The evidence that makes our focus on this particular ACS interesting is that cells that lack the enzyme seem to have aberrant signaling from the receptor tyrosine kinase c-Met (Pei et al., 2009). When the receptor’s ligand, hepatocyte growth factor (HGF), is bound, c-Met signals through the Akt/Protein Kinase B pathway, and can trigger multiple pathways involved in cell growth and proliferation, glucose and lipid metabolism, and cell migration, which are all characteristics important for tumor malignancy. By adding exogenous HGF to the media, the KO cells showed a lack of response, while activation of c-Met and Akt (denoted by phosphorylation of both) were increased in the U87 cells. In a separate experiment using a glioma line that had very low levels of ACSVL3, the addition of HGF increased Akt activation and led to a robust expression of ACSLV3. This suggests that ACSVL3 is an important enzyme in the transformation of cells to a more oncogenic phenotype, as well as potentially necessary to maintain phospholipid membrane requirements necessary for Akt stability, since Akt activation occurs at the membrane.
There was some evidence prior to my joining the lab that ACSVL3 levels affected cholesterol metabolism. I struggled for a few years trying to repeat the results that suggested a decrease in ACSVL3 led to a decrease in total cholesterol and cholesterol synthesis. Cholesterol is thought to reside in the plasma membrane in high concentrations in what are known as lipid rafts. These microdomains are thought to act as platforms for signaling through receptor tyrosine kinases, such as c-Met. What started out as a simple experiment to see if lipid rafts in the KO cell line were any different, led to a line of experiments I had not really planned, but what has now become the bulk of my thesis. We had hypothesized that with a decrease in either fatty acid activation that we saw with the synthetase assay using C24:0 and slightly decreased fatty acid synthesis, we would see a decrease in lipid rafts in the KO cells. Using a fluorescently tagged Cholera toxin B subunit protein, we looked at the lipid rafts in our U87 cells and the ACSVL3 KO cells. The tagged protein binds to a ganglioside found to be enriched in these lipid rafts, GM1. What we found was surprising – more GM1 was found on the surface of the KO cells when compared to the U87 line! Because of this result, I am focusing on the synthesis of ceramide, a lipid precursor to gangliosides and other sphingolipids, as well as ganglioside levels in these cells, and hopefully I will be able to dissect what role ACSVL3 plays in the synthesis and metabolism of these different lipids.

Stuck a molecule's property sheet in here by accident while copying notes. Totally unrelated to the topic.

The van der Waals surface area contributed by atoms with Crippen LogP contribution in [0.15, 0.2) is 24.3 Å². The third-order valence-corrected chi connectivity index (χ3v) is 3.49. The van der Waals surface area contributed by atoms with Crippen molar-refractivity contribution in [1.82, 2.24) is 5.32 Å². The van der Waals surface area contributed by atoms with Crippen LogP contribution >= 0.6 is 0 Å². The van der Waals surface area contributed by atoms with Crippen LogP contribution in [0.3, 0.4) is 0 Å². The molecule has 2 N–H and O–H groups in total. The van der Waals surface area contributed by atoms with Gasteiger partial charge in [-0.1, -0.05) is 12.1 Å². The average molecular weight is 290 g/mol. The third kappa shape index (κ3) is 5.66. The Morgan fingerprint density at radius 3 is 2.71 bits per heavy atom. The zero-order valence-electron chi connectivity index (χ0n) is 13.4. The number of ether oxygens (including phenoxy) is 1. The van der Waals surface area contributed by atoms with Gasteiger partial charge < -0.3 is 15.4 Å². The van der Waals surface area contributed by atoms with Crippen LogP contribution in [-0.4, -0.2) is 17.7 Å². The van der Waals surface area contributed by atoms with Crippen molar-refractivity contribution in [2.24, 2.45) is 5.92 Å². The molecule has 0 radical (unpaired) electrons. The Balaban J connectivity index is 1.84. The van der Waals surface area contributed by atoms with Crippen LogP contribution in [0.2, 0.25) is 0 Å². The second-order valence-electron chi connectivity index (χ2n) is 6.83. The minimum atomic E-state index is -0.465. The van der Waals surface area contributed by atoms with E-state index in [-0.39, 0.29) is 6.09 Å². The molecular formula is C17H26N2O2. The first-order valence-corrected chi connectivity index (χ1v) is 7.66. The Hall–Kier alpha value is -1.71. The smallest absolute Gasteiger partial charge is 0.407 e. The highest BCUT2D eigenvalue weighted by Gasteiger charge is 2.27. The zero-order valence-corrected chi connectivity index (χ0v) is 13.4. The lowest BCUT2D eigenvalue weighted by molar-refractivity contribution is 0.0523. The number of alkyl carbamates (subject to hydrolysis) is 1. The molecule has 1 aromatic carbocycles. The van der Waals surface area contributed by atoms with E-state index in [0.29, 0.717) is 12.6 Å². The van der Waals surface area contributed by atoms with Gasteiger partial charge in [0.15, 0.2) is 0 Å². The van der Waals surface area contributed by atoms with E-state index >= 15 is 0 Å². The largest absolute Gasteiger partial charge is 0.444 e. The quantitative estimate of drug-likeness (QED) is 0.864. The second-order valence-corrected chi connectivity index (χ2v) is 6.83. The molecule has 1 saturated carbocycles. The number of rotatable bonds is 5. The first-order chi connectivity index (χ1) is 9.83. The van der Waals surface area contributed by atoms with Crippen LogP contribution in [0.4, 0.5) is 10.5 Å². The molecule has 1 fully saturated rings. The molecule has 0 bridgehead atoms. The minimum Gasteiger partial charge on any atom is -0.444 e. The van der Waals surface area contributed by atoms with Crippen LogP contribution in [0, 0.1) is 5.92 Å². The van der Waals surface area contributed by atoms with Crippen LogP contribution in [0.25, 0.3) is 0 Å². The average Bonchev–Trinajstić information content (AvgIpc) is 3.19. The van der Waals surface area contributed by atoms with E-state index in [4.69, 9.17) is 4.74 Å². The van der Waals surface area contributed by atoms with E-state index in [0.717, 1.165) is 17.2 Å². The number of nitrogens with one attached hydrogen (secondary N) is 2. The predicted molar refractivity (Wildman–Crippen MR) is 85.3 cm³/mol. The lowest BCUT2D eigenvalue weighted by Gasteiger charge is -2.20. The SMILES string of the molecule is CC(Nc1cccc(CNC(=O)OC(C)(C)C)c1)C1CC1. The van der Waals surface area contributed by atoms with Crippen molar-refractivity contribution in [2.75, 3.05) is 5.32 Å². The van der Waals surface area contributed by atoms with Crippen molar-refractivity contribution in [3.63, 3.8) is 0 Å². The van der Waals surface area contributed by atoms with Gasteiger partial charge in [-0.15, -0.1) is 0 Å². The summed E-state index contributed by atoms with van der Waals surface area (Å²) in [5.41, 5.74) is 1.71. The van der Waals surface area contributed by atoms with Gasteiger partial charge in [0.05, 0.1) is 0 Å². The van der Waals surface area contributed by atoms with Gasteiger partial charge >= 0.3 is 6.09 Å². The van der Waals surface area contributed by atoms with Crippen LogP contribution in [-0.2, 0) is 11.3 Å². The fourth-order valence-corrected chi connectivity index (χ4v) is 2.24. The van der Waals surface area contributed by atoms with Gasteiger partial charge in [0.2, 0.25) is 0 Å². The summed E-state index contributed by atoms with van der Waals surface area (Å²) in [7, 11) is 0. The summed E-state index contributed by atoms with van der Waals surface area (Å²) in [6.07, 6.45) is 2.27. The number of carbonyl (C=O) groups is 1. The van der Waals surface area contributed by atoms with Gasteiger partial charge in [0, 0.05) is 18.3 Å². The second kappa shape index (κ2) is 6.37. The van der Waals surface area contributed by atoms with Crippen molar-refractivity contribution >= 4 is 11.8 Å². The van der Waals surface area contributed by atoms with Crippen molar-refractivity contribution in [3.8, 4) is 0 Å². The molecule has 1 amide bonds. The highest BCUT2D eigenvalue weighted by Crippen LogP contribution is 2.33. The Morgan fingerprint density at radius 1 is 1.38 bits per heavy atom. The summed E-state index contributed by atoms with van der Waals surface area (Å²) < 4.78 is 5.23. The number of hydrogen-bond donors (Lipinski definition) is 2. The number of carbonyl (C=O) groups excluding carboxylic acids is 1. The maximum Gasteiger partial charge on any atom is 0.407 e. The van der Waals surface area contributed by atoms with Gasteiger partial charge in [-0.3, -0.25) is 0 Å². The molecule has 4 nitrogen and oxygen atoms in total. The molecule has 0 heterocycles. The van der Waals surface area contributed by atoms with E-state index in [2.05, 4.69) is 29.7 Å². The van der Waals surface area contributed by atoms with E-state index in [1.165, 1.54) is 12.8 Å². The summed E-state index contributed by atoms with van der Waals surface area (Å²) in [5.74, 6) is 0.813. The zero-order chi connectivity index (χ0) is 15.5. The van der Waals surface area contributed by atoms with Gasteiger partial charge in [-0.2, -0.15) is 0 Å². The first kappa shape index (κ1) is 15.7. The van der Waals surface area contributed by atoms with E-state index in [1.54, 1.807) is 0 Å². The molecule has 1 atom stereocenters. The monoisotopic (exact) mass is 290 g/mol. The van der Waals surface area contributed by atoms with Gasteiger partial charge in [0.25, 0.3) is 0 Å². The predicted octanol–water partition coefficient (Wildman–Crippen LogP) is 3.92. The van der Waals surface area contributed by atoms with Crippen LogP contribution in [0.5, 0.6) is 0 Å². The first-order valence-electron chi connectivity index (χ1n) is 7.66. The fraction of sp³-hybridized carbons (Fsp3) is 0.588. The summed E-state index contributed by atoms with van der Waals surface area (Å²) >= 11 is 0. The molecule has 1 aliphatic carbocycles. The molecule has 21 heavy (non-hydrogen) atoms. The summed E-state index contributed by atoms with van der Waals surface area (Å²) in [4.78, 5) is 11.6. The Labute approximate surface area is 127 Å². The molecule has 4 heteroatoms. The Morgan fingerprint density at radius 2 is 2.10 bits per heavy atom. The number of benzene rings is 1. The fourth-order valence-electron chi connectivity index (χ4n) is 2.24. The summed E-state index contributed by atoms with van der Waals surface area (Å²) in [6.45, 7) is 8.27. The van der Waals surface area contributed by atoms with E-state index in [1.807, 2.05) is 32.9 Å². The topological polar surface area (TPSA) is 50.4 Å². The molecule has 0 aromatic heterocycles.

We cannot rule out that other ACSs contribute to a tumor cell’s malignancy, but I believe our lab has some very good evidence that ACSLV3 seems to be an important enzyme. The Watkins’ lab has shown that ACSVL3 is also up-regulated in prostate cancer and lung cancer. As of right now, there are no known inhibitors specifically to ACSVL3. This is a very active area of research in my lab right now, and we are hoping to find a promising one soon.
Ever since high school, I have wanted to do cancer research, so this feels like dream comes true! I’ve learned so much working in this lab, but more importantly, it has shown me how much there is still to learn about cancer biology as well as science in general. Thank you for letting me share my experiences here, and I look forward to sharing many other thoughts and reading contributions from other writers in the network!
*Pei et al. Acyl-CoA Synthetase VL3 knockdown inhibits human glioma cell proliferation and tumorigenicity. Cancer Research. 2009; 69(24); 9175-82.